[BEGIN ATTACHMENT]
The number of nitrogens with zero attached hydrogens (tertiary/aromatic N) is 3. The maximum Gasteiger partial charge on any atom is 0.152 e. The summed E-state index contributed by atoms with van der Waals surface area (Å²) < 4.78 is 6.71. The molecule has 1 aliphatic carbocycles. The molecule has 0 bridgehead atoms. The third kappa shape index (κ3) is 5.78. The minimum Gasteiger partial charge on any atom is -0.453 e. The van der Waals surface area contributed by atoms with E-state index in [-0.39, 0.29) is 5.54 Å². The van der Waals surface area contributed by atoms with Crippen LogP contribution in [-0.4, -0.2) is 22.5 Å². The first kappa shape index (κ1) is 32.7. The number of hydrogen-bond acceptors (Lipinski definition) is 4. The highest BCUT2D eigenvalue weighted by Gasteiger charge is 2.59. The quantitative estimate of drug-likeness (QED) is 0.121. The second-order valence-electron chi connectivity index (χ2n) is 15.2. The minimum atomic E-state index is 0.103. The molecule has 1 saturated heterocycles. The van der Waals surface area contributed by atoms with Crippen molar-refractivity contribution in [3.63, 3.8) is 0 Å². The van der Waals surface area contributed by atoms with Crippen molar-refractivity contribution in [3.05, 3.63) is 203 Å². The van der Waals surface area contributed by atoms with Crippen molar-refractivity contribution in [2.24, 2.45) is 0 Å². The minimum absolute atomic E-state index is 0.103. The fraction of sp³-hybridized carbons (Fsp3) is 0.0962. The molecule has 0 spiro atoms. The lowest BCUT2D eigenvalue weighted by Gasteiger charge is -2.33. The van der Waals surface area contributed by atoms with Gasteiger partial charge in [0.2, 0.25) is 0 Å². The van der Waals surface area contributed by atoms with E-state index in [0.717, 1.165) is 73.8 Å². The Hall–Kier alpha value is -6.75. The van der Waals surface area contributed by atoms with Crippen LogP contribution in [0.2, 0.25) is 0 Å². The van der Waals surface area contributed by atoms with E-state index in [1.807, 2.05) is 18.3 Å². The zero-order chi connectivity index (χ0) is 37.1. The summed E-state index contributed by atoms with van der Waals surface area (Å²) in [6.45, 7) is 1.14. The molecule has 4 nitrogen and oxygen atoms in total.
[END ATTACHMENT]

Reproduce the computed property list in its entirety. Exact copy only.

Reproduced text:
The number of nitrogens with zero attached hydrogens (tertiary/aromatic N) is 3. The maximum Gasteiger partial charge on any atom is 0.152 e. The summed E-state index contributed by atoms with van der Waals surface area (Å²) < 4.78 is 6.71. The molecule has 1 aliphatic carbocycles. The molecule has 0 bridgehead atoms. The third kappa shape index (κ3) is 5.78. The minimum Gasteiger partial charge on any atom is -0.453 e. The van der Waals surface area contributed by atoms with E-state index in [-0.39, 0.29) is 5.54 Å². The van der Waals surface area contributed by atoms with Crippen LogP contribution in [-0.4, -0.2) is 22.5 Å². The first kappa shape index (κ1) is 32.7. The number of hydrogen-bond acceptors (Lipinski definition) is 4. The highest BCUT2D eigenvalue weighted by Gasteiger charge is 2.59. The quantitative estimate of drug-likeness (QED) is 0.121. The second-order valence-electron chi connectivity index (χ2n) is 15.2. The minimum atomic E-state index is 0.103. The molecule has 1 saturated heterocycles. The van der Waals surface area contributed by atoms with Crippen molar-refractivity contribution in [3.63, 3.8) is 0 Å². The van der Waals surface area contributed by atoms with Crippen molar-refractivity contribution in [3.05, 3.63) is 203 Å². The van der Waals surface area contributed by atoms with Crippen molar-refractivity contribution in [2.24, 2.45) is 0 Å². The minimum absolute atomic E-state index is 0.103. The fraction of sp³-hybridized carbons (Fsp3) is 0.0962. The molecule has 0 spiro atoms. The lowest BCUT2D eigenvalue weighted by Gasteiger charge is -2.33. The van der Waals surface area contributed by atoms with Gasteiger partial charge in [0.2, 0.25) is 0 Å². The van der Waals surface area contributed by atoms with E-state index in [0.717, 1.165) is 73.8 Å². The Hall–Kier alpha value is -6.75. The van der Waals surface area contributed by atoms with Crippen LogP contribution in [0.2, 0.25) is 0 Å². The van der Waals surface area contributed by atoms with E-state index in [1.807, 2.05) is 18.3 Å². The zero-order chi connectivity index (χ0) is 37.1. The summed E-state index contributed by atoms with van der Waals surface area (Å²) in [6.45, 7) is 1.14. The molecule has 4 nitrogen and oxygen atoms in total.